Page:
The last chapter in my book “Beyond Price” focuses on culture change as a key mechanism for realizing the growth potential of new business models. Business model specialist Patrick Stahler also emphasizes values and the culture they create. Chicago-area’s Tasty Catering provides an excellent demonstration of our arguments.
Tasty Catering has an ambitious goal: being one of the best-known and most highly regarded companies in their industry. The Chicago-based company, which employs over 70 full-time and 150 part-time seasonal workers, is well on its way to realizing that vision. Inc. Magazine Best Top Workplaces, Wall Street Journal Best Small Workplaces, and Catering Magazine awards, among others, cover one wall.
The secret of Tasty Catering’s success lies in the company’s culture of individual excellence and initiative, aligned around a shared aim of customer delight.
Sound business practices with a customer focus
Brothers Tom, Kevin and Larry Walter, who own the business, have created a culture that allows staff to deliver on promises and build customer trust at every stage. Employees have authority to make decisions on the spot (e.g., a delivery driver can provide a customer rebate if a delivery was delayed), as long as the return-on-investment of that decision can be explained. Sales personnel write customer contracts without home-office approval. An open-book policy ensures everyone understands how individual decisions link back to the company’s financial success.
Attention to detail with the aim of delighting clients and their guests shapes everyone’s approach to his or her job. During an open-invitation lunch I attended, a customer raved about the cookies. Five minutes later, a pastry chef appeared with the recipe.
Information systems and business processes help the company’s operations run smoothly. Every customer must confirm his or her exact order, a step that creates a two-page checklist for cooking, packing and delivery; a responsible employee must sign off after each step. Schedulers know which drivers and trucks can best handle loads of varying sizes.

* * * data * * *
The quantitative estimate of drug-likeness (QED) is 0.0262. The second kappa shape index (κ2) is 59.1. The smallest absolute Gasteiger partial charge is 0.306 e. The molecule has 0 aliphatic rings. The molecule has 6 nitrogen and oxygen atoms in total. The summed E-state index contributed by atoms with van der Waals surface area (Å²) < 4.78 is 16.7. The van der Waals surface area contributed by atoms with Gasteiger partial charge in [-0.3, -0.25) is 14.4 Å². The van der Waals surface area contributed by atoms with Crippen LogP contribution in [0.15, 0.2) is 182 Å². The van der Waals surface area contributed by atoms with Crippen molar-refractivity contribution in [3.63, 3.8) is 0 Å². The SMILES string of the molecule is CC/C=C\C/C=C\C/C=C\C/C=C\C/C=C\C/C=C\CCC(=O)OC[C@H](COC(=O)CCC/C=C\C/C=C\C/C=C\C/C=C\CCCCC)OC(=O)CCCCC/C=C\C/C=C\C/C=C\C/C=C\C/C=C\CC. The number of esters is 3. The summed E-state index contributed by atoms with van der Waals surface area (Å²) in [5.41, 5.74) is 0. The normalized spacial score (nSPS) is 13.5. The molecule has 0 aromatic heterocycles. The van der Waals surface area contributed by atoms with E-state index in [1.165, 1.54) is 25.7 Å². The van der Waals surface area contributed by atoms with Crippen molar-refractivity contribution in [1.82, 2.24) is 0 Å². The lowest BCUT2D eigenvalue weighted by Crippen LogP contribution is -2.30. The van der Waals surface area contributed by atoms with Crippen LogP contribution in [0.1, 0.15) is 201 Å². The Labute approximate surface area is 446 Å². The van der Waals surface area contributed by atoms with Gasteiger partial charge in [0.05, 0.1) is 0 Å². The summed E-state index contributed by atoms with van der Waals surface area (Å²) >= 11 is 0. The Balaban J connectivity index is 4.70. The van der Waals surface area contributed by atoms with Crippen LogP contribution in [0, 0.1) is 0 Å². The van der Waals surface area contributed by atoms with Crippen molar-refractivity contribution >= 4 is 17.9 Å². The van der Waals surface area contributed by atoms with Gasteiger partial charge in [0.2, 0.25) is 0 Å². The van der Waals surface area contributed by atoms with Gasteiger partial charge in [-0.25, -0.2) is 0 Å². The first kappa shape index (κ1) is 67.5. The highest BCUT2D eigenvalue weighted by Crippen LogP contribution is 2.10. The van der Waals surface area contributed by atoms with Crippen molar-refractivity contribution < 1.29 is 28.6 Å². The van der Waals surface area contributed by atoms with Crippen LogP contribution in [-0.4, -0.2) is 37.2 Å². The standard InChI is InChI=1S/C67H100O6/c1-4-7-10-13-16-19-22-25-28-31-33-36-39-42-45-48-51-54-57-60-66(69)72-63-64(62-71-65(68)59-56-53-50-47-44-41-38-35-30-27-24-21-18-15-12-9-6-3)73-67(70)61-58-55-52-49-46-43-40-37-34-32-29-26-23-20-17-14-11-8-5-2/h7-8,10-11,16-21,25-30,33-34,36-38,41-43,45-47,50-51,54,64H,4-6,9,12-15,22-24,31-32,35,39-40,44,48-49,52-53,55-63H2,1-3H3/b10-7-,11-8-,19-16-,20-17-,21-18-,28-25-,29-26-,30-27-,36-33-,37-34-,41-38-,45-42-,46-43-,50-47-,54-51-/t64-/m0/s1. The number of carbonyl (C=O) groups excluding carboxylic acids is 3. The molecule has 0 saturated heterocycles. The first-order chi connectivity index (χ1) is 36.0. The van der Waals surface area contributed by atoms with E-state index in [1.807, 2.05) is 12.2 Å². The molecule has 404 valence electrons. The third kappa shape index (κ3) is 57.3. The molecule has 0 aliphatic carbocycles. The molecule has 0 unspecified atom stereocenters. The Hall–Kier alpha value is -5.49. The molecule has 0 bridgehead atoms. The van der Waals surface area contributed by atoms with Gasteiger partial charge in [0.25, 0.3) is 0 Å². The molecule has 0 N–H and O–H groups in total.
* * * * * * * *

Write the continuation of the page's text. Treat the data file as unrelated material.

This attention to detail also helps the bottom line. Records of each dish’s labor and food costs and the amount of food consumed (and left behind) create a detailed, accurate cost basis for estimating pricing. The information also enables Tasty to purchase high-quality ingredients while selling meals at competitive prices.
Creating a hard-to-copy culture
Like many business families, the Walters learned about company culture the hard way when revenue growth sputtered to a growth stop in 2006.
“The brothers’ daily moods were affecting how we were supposed to do our work,” recalls Tim, Tom’s son. “One day it was OK for us as employees to make a decision and the next day one brother would insist it was his decision.”
To break this cycle, the three brothers created a vision and, with help from a cross section of employees, developed a culture statement about the values needed to enable Tasty Catering to consistently achieve that vision. Today the values are posted on large signs in every work area.
Tasty Catering Core Values
* Always moral, ethical and legal
* Treat others with respect
* Quality in everything we do
* High service standards
* Competitiveness, a strong determination to be the best
* An enduring culture of individual discipline
* Freedom and responsibility within the culture of discipline
These values themselves are not new. The twist was the brothers’ decision to hold themselves and everyone else accountable to those values. For example, Larry fired a newly hired renowned chef, at the cost of an expensive severance package, because the chef had repeatedly insulted some kitchen workers, violating the core value “Treat others with respect.” Tom changed his title from CEO to Chief Culture Officer.
Individual excellence and team effort
How can a culture that encourages individual responsibility and team competitiveness avoid the silo mentality that undermines so many other companies’ performance?
Tasty Catering’s core values of “quality in everything we do” and “high service standards” keep all employees pointing in the same direction. A team critique (called “Autopsies Without Blame”) of every special event, no matter how successful, identifies areas for improvement.
In addition to sharing core values, employees are also encouraged to understand each other’s roles. Sales professionals ride with drivers, and delivery employees share lunch every Tuesday with visiting customers, enabling new drivers to observe how meals are presented and learn best setup practices.
With culture as its differentiator, the company has a winning value promise that competitors cannot easily copy. “Some days it would be so easy to just take a shortcut and fix a problem in a way not consistent with our promises,” Larry Walter says. “But when you’re on stage, you just can’t do that. It’s that simple.”